What makes an effective flood early warning system?​

What makes an effective flood early warning system?

What makes an effective Flood Early Warning System?

An effective flood early warning system is one that meets the needs of the people at risk of floods. It needs to be people-centred and inclusive.

An effective Early Warning System is comprised of four interrelated elements as illustrated in the graphic on the right. Each of these areas is touched upon below.

Zurich Flood Resilience Alliance partner Practical Action has a long history of developing Flood Early Warning Systems that work for flood vulnerable communities. Their key tips based on experience in Nepal and Peru is summarised in the blog How do you build an effective Early Warning System? Other blogs that can be useful include: 

Risk Knowledge

You need to understand the risk that affects a community, and how different groups within that community experience this risk. To do this you will need to work both with the community members affected by the risk, and those who are responsible for reducing it, including government stakeholders.

Using a framework and tool like the Flood Resilience Measurement for Communities will help you get an holistic understanding of a community’s risk profile, vulnerability, and existing capacity.

Monitoring and warning

A scientifically robust, cost-effective, contextually appropriate, scalable, and sustainable approach to monitoring environmental conditions is fundamental to creating timely, accurate, and useful warnings.

What this looks like in practice will differ depending on the context. Low cost monitoring systems can be developed using cheap micro-computers like Raspberry Pi, in Nepal high-tech river level monitoring stations are owned by the Department of Hydrology and Meteorology while data from community owned staff gauges are used as validation and act as a back up in case the high-tech sensors fail.

While assessing what technology to use for monitoring consideration must be given to how they will be financed and maintained long term.

It’s also vital to consider how data will be analysed and by whom.

Dissemination and communication

For warnings to be effective they need to be accessible, easily understood, and actionable by those who are meant to receive them.

Things to consider when designing communications and dissemination strategies include people’s access to technology, literacy, local languages, and how these factors might differ among groups within the same community. Regular review based on drills and real events should be carried out to identify gaps in your strategy and make improvements so warnings can reach more people who depend on them.

Examples of tools that can be useful for dissemination are mobile telephones (via text and voice messages), radio, television, sirens and loudspeakers (static and portable), trained volunteers going door to door, weather boards, and colour coded flags or lights.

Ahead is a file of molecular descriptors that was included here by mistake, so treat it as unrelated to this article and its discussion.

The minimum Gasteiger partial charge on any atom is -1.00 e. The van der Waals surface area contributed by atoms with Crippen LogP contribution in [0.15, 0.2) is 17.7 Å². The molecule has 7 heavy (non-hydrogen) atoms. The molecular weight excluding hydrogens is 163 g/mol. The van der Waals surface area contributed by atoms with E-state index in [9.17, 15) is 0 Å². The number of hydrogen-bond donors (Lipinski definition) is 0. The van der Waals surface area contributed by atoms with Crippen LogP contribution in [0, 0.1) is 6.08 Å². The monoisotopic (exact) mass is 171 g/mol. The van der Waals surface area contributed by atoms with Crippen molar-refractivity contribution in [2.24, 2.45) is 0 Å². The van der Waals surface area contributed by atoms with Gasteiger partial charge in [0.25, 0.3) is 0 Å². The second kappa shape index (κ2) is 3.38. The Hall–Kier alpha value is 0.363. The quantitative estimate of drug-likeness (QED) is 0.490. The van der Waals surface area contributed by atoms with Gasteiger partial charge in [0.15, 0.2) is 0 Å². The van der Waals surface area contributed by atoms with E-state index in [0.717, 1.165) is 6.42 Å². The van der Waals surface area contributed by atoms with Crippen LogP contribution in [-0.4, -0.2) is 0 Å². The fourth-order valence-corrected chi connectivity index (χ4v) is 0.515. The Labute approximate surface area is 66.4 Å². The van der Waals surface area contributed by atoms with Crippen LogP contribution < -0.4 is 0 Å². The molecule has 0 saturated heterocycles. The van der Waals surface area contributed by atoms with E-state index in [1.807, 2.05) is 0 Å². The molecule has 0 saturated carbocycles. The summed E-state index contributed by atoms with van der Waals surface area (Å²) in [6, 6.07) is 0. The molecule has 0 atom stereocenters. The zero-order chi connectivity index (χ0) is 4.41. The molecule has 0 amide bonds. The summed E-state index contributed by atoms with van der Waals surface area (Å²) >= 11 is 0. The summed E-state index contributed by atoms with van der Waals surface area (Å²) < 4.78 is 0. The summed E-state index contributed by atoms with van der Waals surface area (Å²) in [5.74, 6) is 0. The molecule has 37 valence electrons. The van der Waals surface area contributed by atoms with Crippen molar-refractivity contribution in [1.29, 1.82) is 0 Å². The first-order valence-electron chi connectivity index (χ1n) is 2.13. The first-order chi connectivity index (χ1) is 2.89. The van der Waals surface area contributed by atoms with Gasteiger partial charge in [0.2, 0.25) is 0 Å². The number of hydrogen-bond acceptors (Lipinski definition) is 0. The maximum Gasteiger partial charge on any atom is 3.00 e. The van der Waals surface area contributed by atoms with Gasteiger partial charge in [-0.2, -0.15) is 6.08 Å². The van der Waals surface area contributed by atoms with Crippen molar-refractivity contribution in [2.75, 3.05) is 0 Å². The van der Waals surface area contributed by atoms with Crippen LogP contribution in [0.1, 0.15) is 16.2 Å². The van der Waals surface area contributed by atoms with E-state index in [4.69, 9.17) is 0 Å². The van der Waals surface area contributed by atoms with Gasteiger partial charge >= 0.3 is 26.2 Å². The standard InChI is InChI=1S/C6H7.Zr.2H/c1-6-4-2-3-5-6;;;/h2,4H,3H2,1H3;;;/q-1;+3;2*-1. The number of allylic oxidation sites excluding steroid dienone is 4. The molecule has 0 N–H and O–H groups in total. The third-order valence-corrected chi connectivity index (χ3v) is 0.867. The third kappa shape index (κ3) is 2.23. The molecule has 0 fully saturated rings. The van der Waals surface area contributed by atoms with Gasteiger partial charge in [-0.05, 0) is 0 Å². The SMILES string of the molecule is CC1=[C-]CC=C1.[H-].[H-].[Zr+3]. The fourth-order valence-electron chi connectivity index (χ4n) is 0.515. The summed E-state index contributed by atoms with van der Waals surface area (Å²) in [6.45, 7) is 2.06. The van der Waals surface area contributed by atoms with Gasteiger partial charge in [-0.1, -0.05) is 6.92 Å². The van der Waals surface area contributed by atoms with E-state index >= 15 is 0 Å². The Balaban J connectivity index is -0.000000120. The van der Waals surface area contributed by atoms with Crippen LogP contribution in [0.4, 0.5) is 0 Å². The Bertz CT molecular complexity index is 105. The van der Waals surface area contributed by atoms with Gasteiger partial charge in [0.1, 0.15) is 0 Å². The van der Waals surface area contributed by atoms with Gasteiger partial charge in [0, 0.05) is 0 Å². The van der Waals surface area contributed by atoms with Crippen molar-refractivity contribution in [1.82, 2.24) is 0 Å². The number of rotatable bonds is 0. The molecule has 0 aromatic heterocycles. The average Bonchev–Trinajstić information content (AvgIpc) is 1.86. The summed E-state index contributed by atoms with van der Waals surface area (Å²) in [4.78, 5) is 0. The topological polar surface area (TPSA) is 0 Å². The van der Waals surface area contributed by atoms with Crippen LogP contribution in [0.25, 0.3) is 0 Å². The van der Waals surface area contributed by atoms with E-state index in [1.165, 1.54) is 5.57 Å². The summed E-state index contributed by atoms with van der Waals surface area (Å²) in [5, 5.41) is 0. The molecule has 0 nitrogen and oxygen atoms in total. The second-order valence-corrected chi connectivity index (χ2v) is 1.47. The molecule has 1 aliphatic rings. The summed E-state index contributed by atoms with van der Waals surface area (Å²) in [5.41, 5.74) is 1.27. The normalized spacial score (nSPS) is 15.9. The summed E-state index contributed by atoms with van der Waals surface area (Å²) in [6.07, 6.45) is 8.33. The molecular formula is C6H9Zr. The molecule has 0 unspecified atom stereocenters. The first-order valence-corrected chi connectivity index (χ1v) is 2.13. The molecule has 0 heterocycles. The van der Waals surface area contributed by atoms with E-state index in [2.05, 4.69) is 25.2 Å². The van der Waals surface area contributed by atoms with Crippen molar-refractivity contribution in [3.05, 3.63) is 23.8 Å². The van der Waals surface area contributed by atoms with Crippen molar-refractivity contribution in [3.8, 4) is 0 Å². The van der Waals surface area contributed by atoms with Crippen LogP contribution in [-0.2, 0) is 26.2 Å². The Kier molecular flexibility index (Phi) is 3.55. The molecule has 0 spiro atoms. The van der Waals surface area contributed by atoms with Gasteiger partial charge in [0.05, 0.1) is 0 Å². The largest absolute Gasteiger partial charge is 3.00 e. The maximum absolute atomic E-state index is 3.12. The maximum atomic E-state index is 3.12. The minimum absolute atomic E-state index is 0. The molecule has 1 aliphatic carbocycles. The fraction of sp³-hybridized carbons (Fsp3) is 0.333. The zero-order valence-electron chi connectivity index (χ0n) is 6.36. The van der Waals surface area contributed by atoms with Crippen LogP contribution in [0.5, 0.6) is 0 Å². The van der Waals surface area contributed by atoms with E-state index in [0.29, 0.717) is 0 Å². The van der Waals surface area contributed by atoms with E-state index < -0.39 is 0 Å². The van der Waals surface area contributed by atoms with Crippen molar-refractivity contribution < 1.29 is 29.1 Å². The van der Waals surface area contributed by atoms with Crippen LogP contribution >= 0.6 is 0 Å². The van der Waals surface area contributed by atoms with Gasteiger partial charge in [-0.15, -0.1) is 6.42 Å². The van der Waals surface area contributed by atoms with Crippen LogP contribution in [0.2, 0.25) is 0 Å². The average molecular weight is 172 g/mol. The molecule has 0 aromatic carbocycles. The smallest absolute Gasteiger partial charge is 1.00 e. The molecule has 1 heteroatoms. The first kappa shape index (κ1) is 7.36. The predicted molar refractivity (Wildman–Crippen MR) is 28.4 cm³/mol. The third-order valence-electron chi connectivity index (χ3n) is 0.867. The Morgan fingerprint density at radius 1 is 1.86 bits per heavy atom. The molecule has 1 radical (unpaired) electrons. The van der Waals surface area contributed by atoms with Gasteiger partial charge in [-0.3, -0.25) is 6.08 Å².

Response capability

People need to have the capability to respond effectively to warnings they receive, this require knowledge and practical skills which needs to be kept up to date through communications and regular drills.

Everyone from government officials and emergency responders, to individuals living in a flood prone community needs to know what their responsibility is in the event of a flood, and what action to take to fulfill this.

The video below is from an annual pre-monsoon preparedness drill that is held every year in Nepal connecting government departments, the development organisation Practical Action, and local communities. It’s a great example of how response capability is built.

Elements of an effective EWS. This diagram provides a useful way of framing these
complex systems in order to understand the different elements that make up an effective EWS
Source: adapted from World Meteorological Organization (2017)
Elements of an effective EWS. This diagram provides a useful way of framing these complex systems in order to understand the different elements that make up an effective EWS Source: adapted from World Meteorological Organization (2017)
Maintenance of EWS monitoring station. Credit: Practical Action
Maintenance of EWS monitoring station. Credit: Practical Action
Volunteers disseminating early warning message using megaphones and coloured flags during a drill. Credit: Archana Gurung
Volunteers disseminating early warning message using megaphones and coloured flags during a drill. Credit: Archana Gurung
Community group members during a training session. Credit: Walther Mendoza, Plan International
Community group members during a training session. Credit: Walther Mendoza, Plan International

Relevant resources

Early warning provides an opportunity for people to take action to save lives and livelihoods, reducing the impacts of rapid onset disasters. For an e

Early warning systems (EWS) build community resilience to disasters, with the potential to save lives and livelihoods. Women and marginalized gender

The Community early warning systems: guiding principles is one of a set of guides prepared by the International Federation of Red Cross and Red Cresce

This checklist is a key outcome of the first Multi-hazard Early Warning Conference, which was organized by the International Network for Multi-hazard